Athletes that are required to repeatedly throw overhand put themselves at a considerably higher risk for stress-induced injuries of the shoulder. Without proper rest, frequent overuse of the muscles and ligaments that connect the humerus bone to the glenoid socket can become strained, especially in young children and adolescents. To help prevent this from happening to your child, we’ve put together a number of ways to treat and prevent little league shoulder.
What is Little League Shoulder?
Little league shoulder is a type of stress-induced injury that typically affects both boys and girls until their mid-teens. Common among children who play sports that involve overhead throwing, little league shoulder can affect athletes who play baseball, softball, tennis and volleyball. Varying versus injuries in adults, shoulder injuries attained by children under 16 directly affect the growing bones that make up the shoulder. Repeated stress to the humerus causes the growth plate to widen, potentially leading to bone damage if untreated. With the proper rehabilitation program and recommended rest, little league shoulder can be corrected before any serious damage occurs.
Common Symptoms of Thrower’s Shoulder
In addition to overuse and lack of rest, poor throwing technique and body mechanics increase your child’s risk of little league shoulder. As more children participate in sports year-round, the consistent strain on developing shoulders contributes to an increased chance of developing thrower’s shoulder. Symptoms to be aware of include conditions of pain in the shoulder (during use and rest), swelling, reduced range of motion, decreased mobility and elbow pain. A physical examination and x-rays are often required to properly diagnose shoulder injuries.
How To Prevent Shoulder Injuries
As with all injuries, there is no definite way to completely prevent injury. The best way to avoid developing any form of thrower’s shoulder is to limit the amount your child performs the motions of throwing and allow ample recovery time in between games. In an effort to reduce the number of adolescent baseball players who injure themselves during games, Little League Baseball adopted a standard that outlines pitch limits based on age. This list has been updated since its introduction back in 2007 to confirm an age-appropriate limit as well as the required amount of rest days after a game. Utilizing proper warm-ups and stretching techniques will allow shoulder muscles to move more freely and reduce the possibility of strain. Children should not “play through the pain” by any means. If your child is experiencing pain while throwing he or she should be taken out immediately as this can be an indication of stress.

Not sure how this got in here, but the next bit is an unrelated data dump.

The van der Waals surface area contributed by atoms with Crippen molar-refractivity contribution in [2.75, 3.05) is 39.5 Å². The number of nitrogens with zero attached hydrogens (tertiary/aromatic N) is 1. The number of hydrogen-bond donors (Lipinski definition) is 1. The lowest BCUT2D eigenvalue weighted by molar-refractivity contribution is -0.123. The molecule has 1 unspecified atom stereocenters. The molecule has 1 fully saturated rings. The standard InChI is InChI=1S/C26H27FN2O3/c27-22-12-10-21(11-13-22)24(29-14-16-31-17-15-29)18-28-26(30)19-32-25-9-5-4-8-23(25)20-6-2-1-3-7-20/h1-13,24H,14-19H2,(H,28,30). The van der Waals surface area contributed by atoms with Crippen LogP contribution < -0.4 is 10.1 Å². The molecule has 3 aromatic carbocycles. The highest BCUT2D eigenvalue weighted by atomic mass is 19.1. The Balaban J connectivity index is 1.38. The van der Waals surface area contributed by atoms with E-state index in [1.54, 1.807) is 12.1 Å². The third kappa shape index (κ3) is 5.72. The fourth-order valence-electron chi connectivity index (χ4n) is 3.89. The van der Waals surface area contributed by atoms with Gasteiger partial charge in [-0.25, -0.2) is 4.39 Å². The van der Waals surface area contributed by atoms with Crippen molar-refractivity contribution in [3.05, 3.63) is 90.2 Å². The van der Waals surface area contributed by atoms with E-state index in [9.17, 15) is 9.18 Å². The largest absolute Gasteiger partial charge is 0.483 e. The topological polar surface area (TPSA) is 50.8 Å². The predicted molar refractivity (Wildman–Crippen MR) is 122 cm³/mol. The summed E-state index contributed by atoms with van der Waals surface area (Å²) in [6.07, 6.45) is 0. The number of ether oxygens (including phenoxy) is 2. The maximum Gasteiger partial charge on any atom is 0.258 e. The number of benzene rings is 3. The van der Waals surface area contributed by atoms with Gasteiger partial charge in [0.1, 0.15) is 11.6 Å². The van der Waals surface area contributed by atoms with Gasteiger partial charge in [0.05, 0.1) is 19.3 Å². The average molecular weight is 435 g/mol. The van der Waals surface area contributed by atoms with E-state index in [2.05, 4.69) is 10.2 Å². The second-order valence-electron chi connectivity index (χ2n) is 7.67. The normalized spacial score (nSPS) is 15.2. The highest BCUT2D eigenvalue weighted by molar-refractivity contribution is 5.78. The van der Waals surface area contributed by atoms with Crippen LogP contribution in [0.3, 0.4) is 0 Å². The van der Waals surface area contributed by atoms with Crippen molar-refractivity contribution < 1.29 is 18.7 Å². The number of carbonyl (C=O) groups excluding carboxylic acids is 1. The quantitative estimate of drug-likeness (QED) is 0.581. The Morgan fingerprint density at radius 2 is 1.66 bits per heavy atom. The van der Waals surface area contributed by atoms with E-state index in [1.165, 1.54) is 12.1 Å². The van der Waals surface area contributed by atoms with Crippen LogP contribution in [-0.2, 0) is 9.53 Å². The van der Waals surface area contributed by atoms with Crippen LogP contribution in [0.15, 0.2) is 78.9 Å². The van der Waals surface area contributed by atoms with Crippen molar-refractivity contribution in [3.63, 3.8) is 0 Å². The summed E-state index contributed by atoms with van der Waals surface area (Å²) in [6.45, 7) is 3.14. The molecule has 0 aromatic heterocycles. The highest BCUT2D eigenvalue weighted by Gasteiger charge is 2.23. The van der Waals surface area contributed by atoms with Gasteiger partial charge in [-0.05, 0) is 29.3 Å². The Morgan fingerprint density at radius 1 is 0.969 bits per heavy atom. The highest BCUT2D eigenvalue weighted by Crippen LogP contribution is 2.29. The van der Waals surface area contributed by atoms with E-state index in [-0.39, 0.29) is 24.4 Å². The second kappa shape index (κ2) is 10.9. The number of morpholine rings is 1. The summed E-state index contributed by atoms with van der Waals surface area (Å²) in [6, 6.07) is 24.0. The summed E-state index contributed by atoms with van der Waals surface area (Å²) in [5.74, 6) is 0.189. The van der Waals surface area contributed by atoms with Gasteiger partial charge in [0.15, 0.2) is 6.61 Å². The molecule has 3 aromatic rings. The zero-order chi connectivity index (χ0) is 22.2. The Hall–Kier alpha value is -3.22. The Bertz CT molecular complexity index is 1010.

Little League Shoulder Treatment
The best thing to do when suffering from any joint related injury is to rest the affected area. The importance of rest is especially imperative when discussing a child’s recovery due to the vulnerability of their developing body. To ensure your child’s recovery, he or she may be restricted from gameplay for a few months. During this time, icing the injured shoulder will help relieve swelling and inflammation. For advanced cases of little league shoulder, physical therapy or arthroscopic surgery may be required. A small camera called an arthroscope is inserted into the shoulder joint through a small incision. This performance of arthroscopy allows a surgeon to repair damage to the surrounding tissue and ligaments.
Shoulder Pain Relief in Illinois
Don’t let little league shoulder keep your child sidelined. If your child is experiencing prolonged shoulder pain, schedule an appointment with us immediately. Dr. Chams and his expert team are dedicated to providing the best orthopedic care for both children and adults. Stop by one of our locations or call us at (847) 247-4000 today for comprehensive support.